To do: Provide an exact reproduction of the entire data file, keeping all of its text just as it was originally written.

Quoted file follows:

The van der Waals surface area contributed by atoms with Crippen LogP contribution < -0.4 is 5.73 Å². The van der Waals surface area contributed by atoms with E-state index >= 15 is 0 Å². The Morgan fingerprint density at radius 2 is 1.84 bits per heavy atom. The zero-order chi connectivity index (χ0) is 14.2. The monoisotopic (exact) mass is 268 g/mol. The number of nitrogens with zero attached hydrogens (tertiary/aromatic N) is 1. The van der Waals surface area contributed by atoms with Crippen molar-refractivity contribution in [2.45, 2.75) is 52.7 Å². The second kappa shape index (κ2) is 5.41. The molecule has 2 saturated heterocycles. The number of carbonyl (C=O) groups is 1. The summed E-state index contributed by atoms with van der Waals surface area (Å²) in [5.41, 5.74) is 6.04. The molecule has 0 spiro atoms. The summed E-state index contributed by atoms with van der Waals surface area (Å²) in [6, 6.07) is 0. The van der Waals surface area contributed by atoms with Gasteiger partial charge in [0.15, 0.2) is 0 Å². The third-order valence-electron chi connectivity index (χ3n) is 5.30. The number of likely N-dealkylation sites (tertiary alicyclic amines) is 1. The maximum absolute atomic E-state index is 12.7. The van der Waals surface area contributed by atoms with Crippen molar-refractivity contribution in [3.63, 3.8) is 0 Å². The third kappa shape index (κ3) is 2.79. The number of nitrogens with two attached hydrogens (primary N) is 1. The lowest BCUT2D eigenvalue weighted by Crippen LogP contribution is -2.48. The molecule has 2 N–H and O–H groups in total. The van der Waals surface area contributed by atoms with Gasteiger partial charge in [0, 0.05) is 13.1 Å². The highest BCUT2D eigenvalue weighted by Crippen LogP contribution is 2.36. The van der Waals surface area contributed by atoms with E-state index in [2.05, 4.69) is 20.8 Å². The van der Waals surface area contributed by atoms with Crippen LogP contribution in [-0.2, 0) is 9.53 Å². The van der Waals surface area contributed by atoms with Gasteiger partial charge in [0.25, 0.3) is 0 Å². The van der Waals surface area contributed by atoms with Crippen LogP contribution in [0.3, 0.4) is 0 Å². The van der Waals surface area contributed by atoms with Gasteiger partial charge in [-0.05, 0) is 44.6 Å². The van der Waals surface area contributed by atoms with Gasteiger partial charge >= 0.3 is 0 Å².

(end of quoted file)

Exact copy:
The van der Waals surface area contributed by atoms with Crippen LogP contribution < -0.4 is 5.73 Å². The van der Waals surface area contributed by atoms with E-state index >= 15 is 0 Å². The Morgan fingerprint density at radius 2 is 1.84 bits per heavy atom. The zero-order chi connectivity index (χ0) is 14.2. The monoisotopic (exact) mass is 268 g/mol. The number of nitrogens with zero attached hydrogens (tertiary/aromatic N) is 1. The van der Waals surface area contributed by atoms with Crippen molar-refractivity contribution in [2.45, 2.75) is 52.7 Å². The second kappa shape index (κ2) is 5.41. The molecule has 2 saturated heterocycles. The number of carbonyl (C=O) groups is 1. The summed E-state index contributed by atoms with van der Waals surface area (Å²) in [5.41, 5.74) is 6.04. The molecule has 0 spiro atoms. The summed E-state index contributed by atoms with van der Waals surface area (Å²) in [6, 6.07) is 0. The van der Waals surface area contributed by atoms with Gasteiger partial charge in [0.15, 0.2) is 0 Å². The third-order valence-electron chi connectivity index (χ3n) is 5.30. The number of likely N-dealkylation sites (tertiary alicyclic amines) is 1. The maximum absolute atomic E-state index is 12.7. The van der Waals surface area contributed by atoms with Crippen molar-refractivity contribution in [3.63, 3.8) is 0 Å². The third kappa shape index (κ3) is 2.79. The number of nitrogens with two attached hydrogens (primary N) is 1. The lowest BCUT2D eigenvalue weighted by Crippen LogP contribution is -2.48. The molecule has 2 N–H and O–H groups in total. The van der Waals surface area contributed by atoms with Gasteiger partial charge in [0, 0.05) is 13.1 Å². The highest BCUT2D eigenvalue weighted by Crippen LogP contribution is 2.36. The van der Waals surface area contributed by atoms with E-state index in [2.05, 4.69) is 20.8 Å². The van der Waals surface area contributed by atoms with Crippen LogP contribution in [-0.2, 0) is 9.53 Å². The van der Waals surface area contributed by atoms with Gasteiger partial charge in [0.25, 0.3) is 0 Å². The van der Waals surface area contributed by atoms with Crippen LogP contribution in [0.3, 0.4) is 0 Å². The van der Waals surface area contributed by atoms with Gasteiger partial charge in [-0.05, 0) is 44.6 Å². The van der Waals surface area contributed by atoms with Gasteiger partial charge >= 0.3 is 0 Å².